It has never been easier to communicate and interact with people all over the world. This fact affects all areas of our lives – whether private or professional. The proliferation of new media means that we find ourselves in an increasingly interconnected society. The major platforms have succeeded in attracting more and more individuals and continuously increasing their own user base. However, many technological tools that have become an integral part of our everyday lives are only attractive to a broad audience because there are a sufficient number of other users. In this context, one also refers to network effects. This raises the question of what influence network effects have on the diffusion of new technologies. This post will look at what network effects are, what significance they have in the introduction of new products and/or services, and whether the conditions necessary for their use can be created autonomously by organizations.
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Network effects are not exclusive to social networks but occur in many industries and in various constellations. In principle, both platforms and individual products and/or services can benefit from positive network effects. To understand these effects, it is useful at this point to first look at a definition of the term. On Investopedia, the network effect is described as
a phenomenon whereby increased numbers of people or participants improve the value of a good or service.¹
Even though various definitions differ in terms of their exact wording, the basic assumption of an increase in value due to a higher number of users can be found everywhere. However, it should be noted that various scientists point out that network effects are not only applicable to people, but also to dependent products. A much-discussed example of this are gaming consoles, whose perceived value increases when more accessorized games are available. The applicability of the network effect to products has also already been described by the authors to whom the concept “network effect” goes back to. In their seminal paper, Katz & Shapiro (1994) distinguish between direct externalities in adoption (Communications Networks) and indirect externalities (The Hardware / Software Paradigm). In a communications network, users want to interact with other users and thus benefit from the existence of more users. In systems that only work if at least two components are present, externalities only have an indirect influence in the sense that when the underlying product is purchased, an assessment is already made as to whether an additional product offering will be available in the future.² Obvious examples of such systems can be found in the entertainment sector in particular, since many products require a primary medium for playing (movies, music, computer games, etc.).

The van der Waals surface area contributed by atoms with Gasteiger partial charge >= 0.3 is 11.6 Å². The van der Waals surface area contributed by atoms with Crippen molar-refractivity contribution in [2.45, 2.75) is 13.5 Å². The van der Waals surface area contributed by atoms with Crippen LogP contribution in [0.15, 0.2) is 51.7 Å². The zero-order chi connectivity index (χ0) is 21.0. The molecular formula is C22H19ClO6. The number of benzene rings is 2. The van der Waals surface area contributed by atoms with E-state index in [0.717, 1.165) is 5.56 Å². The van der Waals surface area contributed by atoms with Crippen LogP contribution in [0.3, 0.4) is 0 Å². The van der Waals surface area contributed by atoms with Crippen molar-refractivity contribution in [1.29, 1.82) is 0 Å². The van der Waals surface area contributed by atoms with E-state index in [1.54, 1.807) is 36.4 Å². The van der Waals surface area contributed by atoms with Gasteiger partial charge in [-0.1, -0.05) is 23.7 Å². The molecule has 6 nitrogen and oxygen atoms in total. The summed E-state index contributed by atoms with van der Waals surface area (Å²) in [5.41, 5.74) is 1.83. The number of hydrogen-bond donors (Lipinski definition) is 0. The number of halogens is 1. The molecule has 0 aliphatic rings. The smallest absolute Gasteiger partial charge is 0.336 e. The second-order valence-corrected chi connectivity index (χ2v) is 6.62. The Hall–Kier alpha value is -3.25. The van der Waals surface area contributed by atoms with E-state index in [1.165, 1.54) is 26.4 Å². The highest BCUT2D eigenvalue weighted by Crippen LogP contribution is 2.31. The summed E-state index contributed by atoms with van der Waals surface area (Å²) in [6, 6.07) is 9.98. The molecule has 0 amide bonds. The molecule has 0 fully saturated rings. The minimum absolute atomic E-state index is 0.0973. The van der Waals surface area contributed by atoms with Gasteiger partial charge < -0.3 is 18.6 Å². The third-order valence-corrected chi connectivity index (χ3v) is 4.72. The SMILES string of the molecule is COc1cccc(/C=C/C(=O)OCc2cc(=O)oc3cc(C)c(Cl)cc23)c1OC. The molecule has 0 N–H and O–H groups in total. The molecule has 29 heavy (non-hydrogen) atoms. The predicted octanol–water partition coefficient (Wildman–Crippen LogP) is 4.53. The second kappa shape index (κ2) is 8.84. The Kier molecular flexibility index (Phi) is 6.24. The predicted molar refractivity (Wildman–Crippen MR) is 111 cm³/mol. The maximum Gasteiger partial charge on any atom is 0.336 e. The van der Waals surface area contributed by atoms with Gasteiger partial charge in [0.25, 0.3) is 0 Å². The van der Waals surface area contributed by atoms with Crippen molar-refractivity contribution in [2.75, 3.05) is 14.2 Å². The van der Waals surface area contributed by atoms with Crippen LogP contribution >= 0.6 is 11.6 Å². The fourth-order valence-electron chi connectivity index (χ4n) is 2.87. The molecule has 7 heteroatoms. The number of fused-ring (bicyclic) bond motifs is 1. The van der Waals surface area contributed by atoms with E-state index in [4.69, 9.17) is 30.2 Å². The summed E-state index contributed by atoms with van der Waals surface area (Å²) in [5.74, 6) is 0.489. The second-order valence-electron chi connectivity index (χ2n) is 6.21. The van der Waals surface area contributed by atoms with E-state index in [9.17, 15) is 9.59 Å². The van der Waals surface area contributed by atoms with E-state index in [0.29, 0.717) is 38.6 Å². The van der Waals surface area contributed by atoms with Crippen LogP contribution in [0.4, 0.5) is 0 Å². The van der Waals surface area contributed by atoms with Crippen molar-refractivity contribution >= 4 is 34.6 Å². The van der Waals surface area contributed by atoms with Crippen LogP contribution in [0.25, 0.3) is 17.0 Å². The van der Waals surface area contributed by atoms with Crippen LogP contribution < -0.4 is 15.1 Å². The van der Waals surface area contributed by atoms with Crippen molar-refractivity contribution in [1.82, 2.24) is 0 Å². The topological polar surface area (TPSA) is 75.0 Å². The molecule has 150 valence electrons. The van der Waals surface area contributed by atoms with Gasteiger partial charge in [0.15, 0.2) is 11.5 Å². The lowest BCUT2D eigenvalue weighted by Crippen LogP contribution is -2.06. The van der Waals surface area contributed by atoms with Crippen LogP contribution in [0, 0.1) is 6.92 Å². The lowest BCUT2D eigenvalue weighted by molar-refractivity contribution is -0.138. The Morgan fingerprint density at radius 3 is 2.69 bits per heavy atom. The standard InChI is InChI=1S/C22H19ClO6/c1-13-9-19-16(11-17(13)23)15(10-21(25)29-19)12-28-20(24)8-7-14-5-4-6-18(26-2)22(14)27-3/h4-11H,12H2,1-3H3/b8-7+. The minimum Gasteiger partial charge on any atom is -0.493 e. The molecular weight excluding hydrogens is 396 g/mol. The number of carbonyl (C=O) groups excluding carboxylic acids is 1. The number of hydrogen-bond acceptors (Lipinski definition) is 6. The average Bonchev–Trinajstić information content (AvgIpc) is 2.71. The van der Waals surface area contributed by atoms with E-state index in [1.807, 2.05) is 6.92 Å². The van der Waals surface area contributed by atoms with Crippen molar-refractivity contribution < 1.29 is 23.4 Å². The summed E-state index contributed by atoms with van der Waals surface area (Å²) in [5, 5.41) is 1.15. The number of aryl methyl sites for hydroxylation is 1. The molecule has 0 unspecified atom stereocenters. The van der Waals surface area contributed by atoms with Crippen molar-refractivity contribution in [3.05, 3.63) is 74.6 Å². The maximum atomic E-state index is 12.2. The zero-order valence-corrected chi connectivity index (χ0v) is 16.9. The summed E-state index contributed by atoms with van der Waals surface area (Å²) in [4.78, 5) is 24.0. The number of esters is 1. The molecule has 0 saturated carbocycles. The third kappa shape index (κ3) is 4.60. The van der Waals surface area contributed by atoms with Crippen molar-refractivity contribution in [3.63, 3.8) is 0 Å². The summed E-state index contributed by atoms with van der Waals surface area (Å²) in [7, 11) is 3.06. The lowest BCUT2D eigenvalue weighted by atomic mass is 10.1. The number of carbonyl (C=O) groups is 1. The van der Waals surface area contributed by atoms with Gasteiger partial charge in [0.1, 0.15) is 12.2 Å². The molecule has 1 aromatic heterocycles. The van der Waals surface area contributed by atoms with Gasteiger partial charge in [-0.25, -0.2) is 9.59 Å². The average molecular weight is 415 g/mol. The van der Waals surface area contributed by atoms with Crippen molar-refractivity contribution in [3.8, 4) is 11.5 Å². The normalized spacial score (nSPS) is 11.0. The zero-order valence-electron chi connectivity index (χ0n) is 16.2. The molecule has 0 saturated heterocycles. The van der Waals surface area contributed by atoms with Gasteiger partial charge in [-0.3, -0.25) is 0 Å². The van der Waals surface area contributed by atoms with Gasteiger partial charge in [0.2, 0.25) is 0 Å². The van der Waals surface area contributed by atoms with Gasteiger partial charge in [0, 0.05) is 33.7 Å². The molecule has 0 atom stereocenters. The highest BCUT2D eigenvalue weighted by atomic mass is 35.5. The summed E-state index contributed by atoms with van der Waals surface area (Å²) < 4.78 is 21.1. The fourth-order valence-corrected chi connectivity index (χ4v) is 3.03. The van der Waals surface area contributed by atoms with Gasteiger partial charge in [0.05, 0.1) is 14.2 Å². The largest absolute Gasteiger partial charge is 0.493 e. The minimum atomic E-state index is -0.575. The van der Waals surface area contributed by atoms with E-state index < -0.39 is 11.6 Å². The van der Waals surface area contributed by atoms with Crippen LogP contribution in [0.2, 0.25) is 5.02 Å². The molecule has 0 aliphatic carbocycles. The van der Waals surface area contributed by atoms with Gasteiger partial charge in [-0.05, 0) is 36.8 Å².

Network effects are a highly exciting phenomenon from a marketing point of view, as existing users are given an additional role in such an environment: Since they themselves benefit due to the aforementioned circumstances when new users join the network, they have a strong incentive to acquire new users themselves. Organizations that distribute their products and/or services in corresponding systems thus receive support in their own growth efforts. This observation also affects how related marketing campaigns should be structured. Much of the marketing literature prioritizes a focus on current customers, as it generally requires fewer resources to retain an existing customer than to acquire a new one. In a situation where there is a strong network effect, the opposite approach seems plausible: the value of a new customer is significantly higher than that of an existing customer, so marketing activities should be aimed at acquiring new ones. In the short term, this may possibly lead to financial losses, but in the long term it can be assumed that the increasing attractiveness of the product or service will lead to the provider being significantly more successful as a result. This alternative approach coincides with the increasing use of user-generated content. Large platform providers do not create a direct product for the end customer, but create a market situation in which private individuals serve both the supply side and the demand side. Organizations that operate in this way must be able to attract both private suppliers and private consumers. If they are able to create a strong foundation, a self-sustaining cycle can emerge, resulting in strong growth.³